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Wildwood Fire ReviewBy Ezekiel McAdams   &n

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August 18-31
VOL.14 ISSUE. 26

The Eyre Witch Project

Jorge Ignacio Castillo
Published Thursday February 18, 06:52 pm
Historically accurate horror or unbearably dull? Both!

The Witch
Opening, Hopefully
1.5 out of 5

It’s getting glorious reviews but I fail to see the point of The Witch, a gimmicky, pretentious horror movie that only succeeded in boring me to death. Disappointing, especially considering the spotless record of art-house horror as of late (Goodnight Mommy, It Follows, The Babadook).

Based on testimonies and records from the New England pioneers, whose puritanical views led to a vicious witch hunt, the film chronicles a family’s descent into madness after being exiled from their settlement. Following the kidnapping of their youngest and a series of unfortunate events, the clan begins to suspect the eldest daughter (Anya Taylor-Joy) may be into witchcraft. Of course, most of the tragedies that ensue can be explained rationally, but nobody is willing to listen.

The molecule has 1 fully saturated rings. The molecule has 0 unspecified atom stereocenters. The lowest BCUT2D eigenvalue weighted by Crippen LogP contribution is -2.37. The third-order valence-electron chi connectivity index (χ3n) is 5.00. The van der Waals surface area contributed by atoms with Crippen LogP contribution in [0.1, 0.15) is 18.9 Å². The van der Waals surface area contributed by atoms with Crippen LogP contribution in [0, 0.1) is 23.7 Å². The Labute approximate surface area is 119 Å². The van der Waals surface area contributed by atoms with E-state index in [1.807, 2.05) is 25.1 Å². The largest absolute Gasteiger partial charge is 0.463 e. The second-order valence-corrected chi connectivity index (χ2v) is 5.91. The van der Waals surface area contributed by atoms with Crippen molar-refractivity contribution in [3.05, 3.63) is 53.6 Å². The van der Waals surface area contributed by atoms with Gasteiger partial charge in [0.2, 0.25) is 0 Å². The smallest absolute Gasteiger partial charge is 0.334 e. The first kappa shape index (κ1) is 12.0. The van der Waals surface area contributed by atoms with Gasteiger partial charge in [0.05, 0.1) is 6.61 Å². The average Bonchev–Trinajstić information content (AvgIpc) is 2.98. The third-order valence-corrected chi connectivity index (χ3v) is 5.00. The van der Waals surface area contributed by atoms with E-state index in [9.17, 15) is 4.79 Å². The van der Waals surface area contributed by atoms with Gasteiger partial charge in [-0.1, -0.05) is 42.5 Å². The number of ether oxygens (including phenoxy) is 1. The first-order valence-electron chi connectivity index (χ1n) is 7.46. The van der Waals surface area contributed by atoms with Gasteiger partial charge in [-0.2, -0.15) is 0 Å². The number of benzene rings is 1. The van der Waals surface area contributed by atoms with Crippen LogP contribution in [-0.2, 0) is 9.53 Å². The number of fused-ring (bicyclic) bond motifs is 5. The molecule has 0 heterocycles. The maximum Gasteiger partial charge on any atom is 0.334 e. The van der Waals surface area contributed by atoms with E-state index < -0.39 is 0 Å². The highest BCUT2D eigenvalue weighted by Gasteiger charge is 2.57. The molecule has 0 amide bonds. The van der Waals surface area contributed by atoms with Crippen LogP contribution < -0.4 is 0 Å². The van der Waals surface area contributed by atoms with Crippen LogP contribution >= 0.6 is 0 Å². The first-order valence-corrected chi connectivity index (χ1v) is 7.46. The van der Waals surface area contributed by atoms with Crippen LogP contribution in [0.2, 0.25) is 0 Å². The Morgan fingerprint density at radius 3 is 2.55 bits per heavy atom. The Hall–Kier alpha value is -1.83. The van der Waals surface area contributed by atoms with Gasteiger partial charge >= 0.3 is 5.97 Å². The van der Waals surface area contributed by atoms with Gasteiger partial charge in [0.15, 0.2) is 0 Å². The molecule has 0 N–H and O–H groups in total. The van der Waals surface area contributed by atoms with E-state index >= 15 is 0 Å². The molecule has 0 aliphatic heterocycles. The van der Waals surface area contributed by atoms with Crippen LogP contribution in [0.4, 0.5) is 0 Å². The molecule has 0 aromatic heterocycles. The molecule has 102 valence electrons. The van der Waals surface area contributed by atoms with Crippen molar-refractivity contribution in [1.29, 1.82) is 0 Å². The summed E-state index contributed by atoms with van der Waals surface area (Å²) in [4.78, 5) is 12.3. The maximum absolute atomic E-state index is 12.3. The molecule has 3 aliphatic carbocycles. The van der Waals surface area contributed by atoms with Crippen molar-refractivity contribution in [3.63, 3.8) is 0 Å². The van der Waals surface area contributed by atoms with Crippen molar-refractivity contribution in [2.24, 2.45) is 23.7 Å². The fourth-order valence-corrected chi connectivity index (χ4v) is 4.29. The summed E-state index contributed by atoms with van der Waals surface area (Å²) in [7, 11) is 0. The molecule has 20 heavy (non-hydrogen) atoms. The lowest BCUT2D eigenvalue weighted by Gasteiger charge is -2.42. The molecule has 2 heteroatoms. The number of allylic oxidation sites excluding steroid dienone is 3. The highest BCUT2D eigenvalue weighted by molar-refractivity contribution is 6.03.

First-time director Robert Eggers uses Old English for the dialogue, an approach that instead of accentuating the strangeness of the tale makes you wish for earplugs. Eggers’ notion of horror involves a lot of yelling and hysterical behavior. The actors are strong and committed, yet their characters are so unkind it’s difficult to care for them, even the twin toddlers.

While the movie is undeniably successful at recreating pioneer life (The Witch takes place in 1630, close to the events depicted in “The Scarlet Letter”), the attention to detail only accentuates the distance with the audience. Furthermore, since the filmmaker tries to walk the line between realism and otherworldliness, The Witch feels half-baked as horror movie.

In fact, it’s closer to a scholarly paper without any actual appreciation for the genre.

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